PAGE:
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I recognize that some will get emotional when reading this question because I've asked it with friends and it created some tensions with some of them. I am simply asking from a pragmatic/possible legal and financial perspective, not coming from a good vs. evil place. I also don't endorse the policies of these economists, but recognize they exist and they have a lot of power and influence (their policies are being and have been used). I write this disclaimer to be clear: even though I disagree with them, they're policies are making certain decisions beneficial in objective reality, even we may find them morally repulsive.

Question originates from this Wikipedia page, specifically the following quote, "I argued that the only practical way to shorten the coming period of painful deleveraging and slow growth would be a sustained burst of moderate inflation, say, 4–6% for several years. Of course, inflation is an unfair and arbitrary transfer of income from savers to debtors. But, at the end of the day, such a transfer is the most direct approach to faster recovery. Eventually, it will take place one way or another, anyway, as Europe is painfully learning." If you look through that page, you'll see other economists advocating other ideas, like debt forgiveness (see the Ezra Klein quote).

A lot of financial advisors advocate saving money, and keeping debt levels low, or non-existent. For instance, two names in the financial world that I highly respect are Dave Ramsey and Suze Orman. Yet some of the economists calling the shots want to financially dis-incentivize saving money, while incentivizing borrowing money, and in our on-going low interest rate environment, one could argue that borrowing involves less risk than savings, in addition to the fact that of the people who were helped in this past recession, the saver received less help than the under-water borrower when it came to some borrowers receiving some forgiveness (the saver didn't receive a 20% bonus for saving money; and with low interest rates the best he/she could do was take a risk with stocks).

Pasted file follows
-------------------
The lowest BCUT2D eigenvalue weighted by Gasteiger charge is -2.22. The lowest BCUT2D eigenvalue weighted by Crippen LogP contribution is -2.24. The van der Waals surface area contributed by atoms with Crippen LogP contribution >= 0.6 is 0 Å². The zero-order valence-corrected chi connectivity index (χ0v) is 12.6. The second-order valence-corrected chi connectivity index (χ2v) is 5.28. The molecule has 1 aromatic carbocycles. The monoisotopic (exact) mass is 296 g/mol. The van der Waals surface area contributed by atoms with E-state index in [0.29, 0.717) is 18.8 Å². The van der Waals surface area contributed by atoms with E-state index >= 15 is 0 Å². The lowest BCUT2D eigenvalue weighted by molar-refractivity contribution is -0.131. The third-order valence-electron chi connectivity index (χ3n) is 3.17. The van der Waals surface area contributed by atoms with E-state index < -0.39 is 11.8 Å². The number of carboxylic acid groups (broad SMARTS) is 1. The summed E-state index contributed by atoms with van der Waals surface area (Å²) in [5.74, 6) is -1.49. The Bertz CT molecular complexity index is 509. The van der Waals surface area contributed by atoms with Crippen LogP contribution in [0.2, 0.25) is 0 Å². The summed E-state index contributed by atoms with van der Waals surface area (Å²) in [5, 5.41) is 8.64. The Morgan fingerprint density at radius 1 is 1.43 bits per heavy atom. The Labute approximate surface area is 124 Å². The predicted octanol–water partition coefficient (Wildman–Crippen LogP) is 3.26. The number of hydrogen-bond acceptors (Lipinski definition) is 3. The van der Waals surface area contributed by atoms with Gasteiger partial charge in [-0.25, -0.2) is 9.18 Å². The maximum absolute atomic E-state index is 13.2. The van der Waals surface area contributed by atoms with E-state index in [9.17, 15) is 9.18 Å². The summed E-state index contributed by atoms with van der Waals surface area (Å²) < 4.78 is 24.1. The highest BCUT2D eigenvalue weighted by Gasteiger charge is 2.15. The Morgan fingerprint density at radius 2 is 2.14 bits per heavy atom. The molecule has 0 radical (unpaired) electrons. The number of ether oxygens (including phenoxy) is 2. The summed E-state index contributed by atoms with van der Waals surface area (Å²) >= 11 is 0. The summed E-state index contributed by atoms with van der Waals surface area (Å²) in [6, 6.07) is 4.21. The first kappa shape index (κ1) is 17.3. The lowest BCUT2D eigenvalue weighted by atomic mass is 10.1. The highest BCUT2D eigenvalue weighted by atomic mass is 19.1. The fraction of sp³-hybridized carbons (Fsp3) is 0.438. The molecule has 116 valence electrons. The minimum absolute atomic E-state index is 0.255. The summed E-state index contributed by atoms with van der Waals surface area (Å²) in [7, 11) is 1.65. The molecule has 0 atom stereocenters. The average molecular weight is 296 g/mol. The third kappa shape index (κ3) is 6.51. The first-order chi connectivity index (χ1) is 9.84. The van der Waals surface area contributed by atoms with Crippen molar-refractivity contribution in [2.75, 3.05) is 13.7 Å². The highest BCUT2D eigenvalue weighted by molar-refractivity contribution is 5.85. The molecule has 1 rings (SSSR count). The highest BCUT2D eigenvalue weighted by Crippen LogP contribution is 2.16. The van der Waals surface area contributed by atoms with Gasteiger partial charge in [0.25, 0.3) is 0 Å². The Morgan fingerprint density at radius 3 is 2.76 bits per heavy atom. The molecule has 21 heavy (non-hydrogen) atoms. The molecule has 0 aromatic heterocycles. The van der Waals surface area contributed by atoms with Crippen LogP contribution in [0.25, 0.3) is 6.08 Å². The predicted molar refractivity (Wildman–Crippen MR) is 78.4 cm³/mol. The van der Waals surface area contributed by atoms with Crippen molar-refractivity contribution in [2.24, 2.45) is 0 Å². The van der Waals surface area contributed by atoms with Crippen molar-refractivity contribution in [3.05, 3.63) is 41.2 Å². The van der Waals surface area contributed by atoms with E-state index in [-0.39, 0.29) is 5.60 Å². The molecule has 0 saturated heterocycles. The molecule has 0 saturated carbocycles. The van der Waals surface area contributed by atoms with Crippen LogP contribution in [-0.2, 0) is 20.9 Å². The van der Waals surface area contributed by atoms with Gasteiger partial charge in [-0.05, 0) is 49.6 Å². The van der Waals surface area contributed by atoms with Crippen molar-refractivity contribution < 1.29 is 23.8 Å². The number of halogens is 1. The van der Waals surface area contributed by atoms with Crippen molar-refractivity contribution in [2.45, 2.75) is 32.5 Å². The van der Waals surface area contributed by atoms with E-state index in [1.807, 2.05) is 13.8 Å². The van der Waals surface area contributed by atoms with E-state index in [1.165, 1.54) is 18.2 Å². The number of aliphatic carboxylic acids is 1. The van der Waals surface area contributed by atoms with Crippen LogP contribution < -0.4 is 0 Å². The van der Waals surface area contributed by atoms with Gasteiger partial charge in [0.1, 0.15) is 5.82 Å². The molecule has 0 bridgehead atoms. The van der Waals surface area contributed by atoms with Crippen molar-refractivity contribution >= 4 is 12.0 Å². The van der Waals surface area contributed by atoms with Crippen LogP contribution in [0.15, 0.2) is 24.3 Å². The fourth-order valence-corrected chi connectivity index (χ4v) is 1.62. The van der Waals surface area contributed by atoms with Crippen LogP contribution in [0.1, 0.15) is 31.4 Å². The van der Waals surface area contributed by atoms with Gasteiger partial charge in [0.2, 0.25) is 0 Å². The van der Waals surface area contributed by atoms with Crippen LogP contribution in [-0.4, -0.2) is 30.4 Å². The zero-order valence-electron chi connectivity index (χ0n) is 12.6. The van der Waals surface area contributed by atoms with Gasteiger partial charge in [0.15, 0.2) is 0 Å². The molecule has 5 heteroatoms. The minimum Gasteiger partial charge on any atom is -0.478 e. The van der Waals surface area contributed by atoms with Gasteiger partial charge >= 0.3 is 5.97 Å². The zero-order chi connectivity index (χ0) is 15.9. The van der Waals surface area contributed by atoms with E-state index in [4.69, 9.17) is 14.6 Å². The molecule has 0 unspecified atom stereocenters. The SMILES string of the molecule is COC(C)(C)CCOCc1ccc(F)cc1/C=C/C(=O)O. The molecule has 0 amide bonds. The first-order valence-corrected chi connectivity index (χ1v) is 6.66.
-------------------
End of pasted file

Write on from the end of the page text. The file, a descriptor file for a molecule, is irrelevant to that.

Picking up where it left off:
Is there a legal entity that a person or people can establish that can borrow money and take risks, while preventing the person or people behind it from being responsible for the risks, outside the entity needing to declare bankruptcy? In other words, would it be possible for a John Doe to set up Company XYZ Bank, borrow millions of dollars, and if the company ends up in trouble, John Doe and his personal financial situation is not?

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You are describing a corporation. You can set up a corporation to perform business, but if you were using the money for any personal reasons the courts could Pierce the corporate veil and hold you personally liable. Also, setting up a corporation for purely personal reasons is fraud.

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  • I don't see why it's so controversial... Sep 30 '14 at 14:46
  • An LLC (Limited Liability Company) apparently provides many of the same risk-management benefits. I don't know enough about LLC's to say more than that.
    – keshlam
    Sep 30 '14 at 16:08
  • The LLC has the same conditions as a corporation. There must be a reasonable business behind it. The differences are technical, relating to governing structure, annual meetings, government filings, and taxation.
    – Kent A.
    Apr 10 '15 at 4:03

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